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mhbell

AZ & TX in Winter - Ogden, UT Summer

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Posted: 07/16/19 09:24am Link  |  Quote  |  Print  |  Notify Moderator

mhbell
Sailun Tire inflation tables
I just installed a set of 6 Sailun tires on my four winds Infinity. I can't find a load or inflation table that will tell me what to air the tires up other than the max psi pressure. The Mtr HM mfgr says 85 Lbs psi The steel rims have a max pressure of 110 lbs psi. I am wondering if I could reduce the tire pressure from Max to say 85 or 90 lbs psi without being under inflated. The tires at max inflation will carry 5500 lbs more weight than the max allowed for the motor home GVWR I am below GVWR for the motor home weighed on a cat scale. would like to reduce tire pressure from max for a better ride if it can be done safely. Anyone in the forum running Sailun Tires in the 245/70R19.5 size. what pressure do you run? see chart below.
Mel
Sailun Tire Table

size ^^^^^^^^^^16 Ply^^^^^^^Single tire ^^Dual Tire^^max psi
245/70R19.5 ****M 16 ************4940 ********4675 *******120 lbs psi


2004 Thor Four Winds Infinity R32 Class A Motor Home with F-53 Ford Chassis. Toad is a 2017 Jeep Cherokee Trailhawk.

DrewE

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Posted: 07/16/19 10:02am Link  |  Quote  |  Print  |  Notify Moderator

Look up the tire inflation chart for any manufactuer of the same type, size, and ply rating of tire. The pressures and weights are the identical, or close enough to identical to not matter for practical purposes. (If they were not consistent across tire manufacturers, the vehicle makers would not be able to give their recommended tire pressures on the sticker without specifying a specific tire make and model.) Here's the relevant data from Michelin; note that these weights are axle weights, and so must be divided by two or by four for a single tire's weight rating at the pressure:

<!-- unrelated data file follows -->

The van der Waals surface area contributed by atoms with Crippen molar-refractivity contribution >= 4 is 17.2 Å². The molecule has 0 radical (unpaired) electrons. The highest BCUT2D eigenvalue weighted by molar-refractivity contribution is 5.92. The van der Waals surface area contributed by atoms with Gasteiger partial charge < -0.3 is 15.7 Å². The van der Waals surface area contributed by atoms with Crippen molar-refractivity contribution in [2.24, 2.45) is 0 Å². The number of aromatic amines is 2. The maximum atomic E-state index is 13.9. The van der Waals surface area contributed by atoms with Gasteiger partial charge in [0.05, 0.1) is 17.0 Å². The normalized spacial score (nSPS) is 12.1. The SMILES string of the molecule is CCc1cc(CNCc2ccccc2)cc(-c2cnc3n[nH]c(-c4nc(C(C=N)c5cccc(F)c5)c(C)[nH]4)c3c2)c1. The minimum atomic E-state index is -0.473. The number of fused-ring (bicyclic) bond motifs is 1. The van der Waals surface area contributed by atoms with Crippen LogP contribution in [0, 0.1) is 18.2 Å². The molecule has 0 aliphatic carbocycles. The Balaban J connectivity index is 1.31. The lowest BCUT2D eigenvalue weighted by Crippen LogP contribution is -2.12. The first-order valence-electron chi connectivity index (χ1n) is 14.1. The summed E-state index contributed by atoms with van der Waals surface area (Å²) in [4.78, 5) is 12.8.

75 psi: 6780 lbs single, 12840 lbs dual
 80 psi: 7140 lbs single, 13520 lbs dual
 85 psi: 7500 lbs single, 14200 lbs dual
 90 psi: 7850 lbs single, 14860 lbs dual
 95 psi: 8200 lbs single, 15520 lbs dual
100 psi: 8540 lbs single, 16160 lbs dual
105 psi: 8880 lbs single, 16800 lbs dual
110 psi: 9220 lbs single, 17440 lbs dual
115 psi: 9550 lbs single, 18080 lbs dual
120 psi: 9880 lbs single, 18700 lbs dual

Of course, you should never exceed the maximum pressure rating for your wheels, nor the maximum pressure stamped on the sidewall of the tire.





mhbell

AZ & TX in Winter - Ogden, UT Summer

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Posted: 07/16/19 10:23am Link  |  Quote  |  Print  |  Notify Moderator

DrewE wrote:

Look up the tire inflation chart for any manufactuer of the same type, size, and ply rating of tire. The pressures and weights are the identical, or close enough to identical to not matter for practical purposes. (If they were not consistent across tire manufacturers, the vehicle makers would not be able to give their recommended tire pressures on the sticker without specifying a specific tire make and model.) Here's the relevant data from Michelin; note that these weights are axle weights, and so must be divided by two or by four for a single tire's weight rating at the pressure:

?75 psi: 6780 lbs single, 12840 lbs dual
?80 psi: 7140 lbs single, 13520 lbs dual
?85 psi: 7500 lbs single, 14200 lbs dual
?90 psi: 7850 lbs single, 14860 lbs dual
?95 psi: 8200 lbs single, 15520 lbs dual
100 psi: 8540 lbs single, 16160 lbs dual
105 psi: 8880 lbs single, 16800 lbs dual
110 psi: 9220 lbs single, 17440 lbs dual
115 psi: 9550 lbs single, 18080 lbs dual
120 psi: 9880 lbs single, 18700 lbs dual

Of course, you should never exceed the maximum pressure rating for your wheels, nor the maximum pressure stamped on the sidewall of the tire.

Thank You for the information.
Mel

phillyg

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Posted: 07/16/19 06:12pm Link  |  Quote  |  Print  |  Notify Moderator

Doesn't matter what anyone else does. You need to adjust psi to the weight on each axle.


--2005 Ford F350 Lariat Crewcab 6.0, 4x4, 3.73 rear
--2016 Montana 3711FL, 40'
--2014 Wildcat 327CK, 38' SOLD

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